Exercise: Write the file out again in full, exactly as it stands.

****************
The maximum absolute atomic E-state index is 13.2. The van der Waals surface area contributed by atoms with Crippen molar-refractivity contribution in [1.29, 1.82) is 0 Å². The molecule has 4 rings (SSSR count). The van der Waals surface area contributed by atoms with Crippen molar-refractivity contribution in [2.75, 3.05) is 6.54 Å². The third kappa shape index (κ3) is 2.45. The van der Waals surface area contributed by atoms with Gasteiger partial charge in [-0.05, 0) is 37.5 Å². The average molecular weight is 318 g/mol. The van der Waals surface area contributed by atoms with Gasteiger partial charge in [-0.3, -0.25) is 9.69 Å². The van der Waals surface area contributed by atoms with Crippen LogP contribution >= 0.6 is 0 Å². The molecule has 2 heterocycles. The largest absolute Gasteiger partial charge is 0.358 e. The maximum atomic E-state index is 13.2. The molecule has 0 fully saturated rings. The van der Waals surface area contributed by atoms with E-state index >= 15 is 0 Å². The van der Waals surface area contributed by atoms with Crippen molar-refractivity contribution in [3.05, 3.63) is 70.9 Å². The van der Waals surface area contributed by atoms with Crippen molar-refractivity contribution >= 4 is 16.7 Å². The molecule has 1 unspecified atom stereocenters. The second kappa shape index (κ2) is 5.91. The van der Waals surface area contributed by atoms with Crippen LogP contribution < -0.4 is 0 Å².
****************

The maximum absolute atomic E-state index is 13.2. The van der Waals surface area contributed by atoms with Crippen molar-refractivity contribution in [1.29, 1.82) is 0 Å². The molecule has 4 rings (SSSR count). The van der Waals surface area contributed by atoms with Crippen molar-refractivity contribution in [2.75, 3.05) is 6.54 Å². The third kappa shape index (κ3) is 2.45. The van der Waals surface area contributed by atoms with Gasteiger partial charge in [-0.05, 0) is 37.5 Å². The average molecular weight is 318 g/mol. The van der Waals surface area contributed by atoms with Gasteiger partial charge in [-0.3, -0.25) is 9.69 Å². The van der Waals surface area contributed by atoms with Crippen LogP contribution >= 0.6 is 0 Å². The molecule has 2 heterocycles. The largest absolute Gasteiger partial charge is 0.358 e. The maximum atomic E-state index is 13.2. The molecule has 0 fully saturated rings. The van der Waals surface area contributed by atoms with E-state index >= 15 is 0 Å². The van der Waals surface area contributed by atoms with Crippen molar-refractivity contribution in [3.05, 3.63) is 70.9 Å². The van der Waals surface area contributed by atoms with Crippen molar-refractivity contribution >= 4 is 16.7 Å². The molecule has 1 unspecified atom stereocenters. The second kappa shape index (κ2) is 5.91. The van der Waals surface area contributed by atoms with Crippen LogP contribution < -0.4 is 0 Å².